Dr Farisai Mukorah holds a Bachelor's Honours in Biochemistry, Master's in Biotechnology and a Doctor of Philosophy in Science from the University of Zimbabwe. She is a Senior Lecturer in the Department of Biochemistry at the University of Zimbabwe where she teaches biochemistry to medical, pharmacy, nursing science and biochemistry undergraduate students and biotechnology to master's students. She is also the current President of the Biochemistry and Molecular Biology Society of Zimbabwe (BMBSZ), a professional society whose target is to foster and maintain research links with scientists participating in biochemistry, molecular biology and related disciplines within Zimbabwe in particular and in African countries in general. She has research interests in biotechnology and has been involved in projects spanning biochemistry, immunology and molecular biology. As an undergraduate student, she developed immunochemical reagents to assay for diseases in elephants and rhinoceros that were destined for export markets. At postgraduate level, she perfected her skills in molecular biology, especially gene expression and control of regulatory pathways. Using site-directed mutagenesis, followed by expression of the mutants, she demonstrated that the specificity loop is not the sole determinant of sugar specificity in legume lectins. Farisai benefited from the African Academy of Sciences' workshops on cell biology and regenerative medicine and developed skills in basic handling of cell cultures and molecular biology techniques for cancer biology in Dr Anjali Shiras' laboratory at the National Centre for Cell Sciences in Pune, India. In addition, she was trained in keratinocyte, melanocyte and fibroblast culture techniques and methods; studying their behavior and growth patterns at the University of Cape Town, South Africa. Currently, she is actively involved in a project whose goal is to contribute to the long-term health security of the African continent by developing point-of-care immunodiagnostic tools and vaccines for human diseases that are endemic to Zimbabwe, and have been neglected by bio-pharmaceutical companies to date. Her Out of Africa Fellowship in collaboration with Professor Francisca Mutapi of the School of Biological Sciences, University of Edinburgh, will explore an 'Understanding and Application of Bioinformatics, Molecular and Immunological Techniques in Disease Surveillance, Diagnosis and Control in Zimbabwe'.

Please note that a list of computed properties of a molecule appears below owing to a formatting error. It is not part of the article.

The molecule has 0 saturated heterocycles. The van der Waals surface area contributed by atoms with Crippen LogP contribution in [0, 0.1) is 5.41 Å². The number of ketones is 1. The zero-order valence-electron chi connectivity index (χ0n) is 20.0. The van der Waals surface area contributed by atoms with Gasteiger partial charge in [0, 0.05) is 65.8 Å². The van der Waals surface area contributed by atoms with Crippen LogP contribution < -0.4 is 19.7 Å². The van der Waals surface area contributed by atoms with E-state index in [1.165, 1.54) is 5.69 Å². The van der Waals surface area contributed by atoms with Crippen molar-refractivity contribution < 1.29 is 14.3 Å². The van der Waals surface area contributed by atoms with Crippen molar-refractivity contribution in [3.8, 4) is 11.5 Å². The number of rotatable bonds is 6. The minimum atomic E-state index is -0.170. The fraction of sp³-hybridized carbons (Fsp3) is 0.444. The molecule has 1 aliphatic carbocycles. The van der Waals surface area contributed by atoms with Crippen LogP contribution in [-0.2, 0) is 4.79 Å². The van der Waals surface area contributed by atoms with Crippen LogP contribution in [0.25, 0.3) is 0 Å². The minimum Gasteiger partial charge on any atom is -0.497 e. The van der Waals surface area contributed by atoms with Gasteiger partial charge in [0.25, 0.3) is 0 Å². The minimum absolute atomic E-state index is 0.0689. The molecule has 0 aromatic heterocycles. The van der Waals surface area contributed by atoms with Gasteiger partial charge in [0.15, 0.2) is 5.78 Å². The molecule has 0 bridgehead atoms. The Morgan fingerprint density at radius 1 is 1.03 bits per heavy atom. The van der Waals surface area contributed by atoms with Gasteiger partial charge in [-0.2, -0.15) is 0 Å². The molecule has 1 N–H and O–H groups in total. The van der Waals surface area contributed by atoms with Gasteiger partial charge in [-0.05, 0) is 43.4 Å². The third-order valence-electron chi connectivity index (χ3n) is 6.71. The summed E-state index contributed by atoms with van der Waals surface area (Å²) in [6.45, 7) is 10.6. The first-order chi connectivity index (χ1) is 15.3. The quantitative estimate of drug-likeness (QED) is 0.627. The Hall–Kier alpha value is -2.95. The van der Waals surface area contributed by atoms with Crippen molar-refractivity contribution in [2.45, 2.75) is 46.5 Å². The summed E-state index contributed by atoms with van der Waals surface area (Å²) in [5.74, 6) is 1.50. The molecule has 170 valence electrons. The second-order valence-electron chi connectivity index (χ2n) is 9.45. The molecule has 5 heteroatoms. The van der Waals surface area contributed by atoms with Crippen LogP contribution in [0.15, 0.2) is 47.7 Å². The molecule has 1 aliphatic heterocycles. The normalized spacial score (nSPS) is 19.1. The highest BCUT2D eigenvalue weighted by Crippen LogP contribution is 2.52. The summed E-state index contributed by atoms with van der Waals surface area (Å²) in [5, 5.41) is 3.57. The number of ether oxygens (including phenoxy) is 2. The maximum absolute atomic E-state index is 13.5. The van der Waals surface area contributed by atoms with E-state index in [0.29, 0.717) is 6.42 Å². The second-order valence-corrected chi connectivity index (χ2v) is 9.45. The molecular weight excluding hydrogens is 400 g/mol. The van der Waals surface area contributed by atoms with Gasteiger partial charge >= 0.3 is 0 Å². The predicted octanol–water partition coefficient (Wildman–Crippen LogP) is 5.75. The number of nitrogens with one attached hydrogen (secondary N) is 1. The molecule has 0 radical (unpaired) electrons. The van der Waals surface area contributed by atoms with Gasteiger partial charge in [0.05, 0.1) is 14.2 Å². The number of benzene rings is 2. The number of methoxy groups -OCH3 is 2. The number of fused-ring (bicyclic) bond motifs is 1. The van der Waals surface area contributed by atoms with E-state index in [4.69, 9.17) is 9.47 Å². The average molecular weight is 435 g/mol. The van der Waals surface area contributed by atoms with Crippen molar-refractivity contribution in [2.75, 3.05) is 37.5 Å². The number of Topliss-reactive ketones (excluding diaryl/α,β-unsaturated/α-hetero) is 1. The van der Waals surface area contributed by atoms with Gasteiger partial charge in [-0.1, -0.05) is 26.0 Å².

• University of Edinburgh supervisor: Professor Francisca Mutapi (School of Biological Sciences)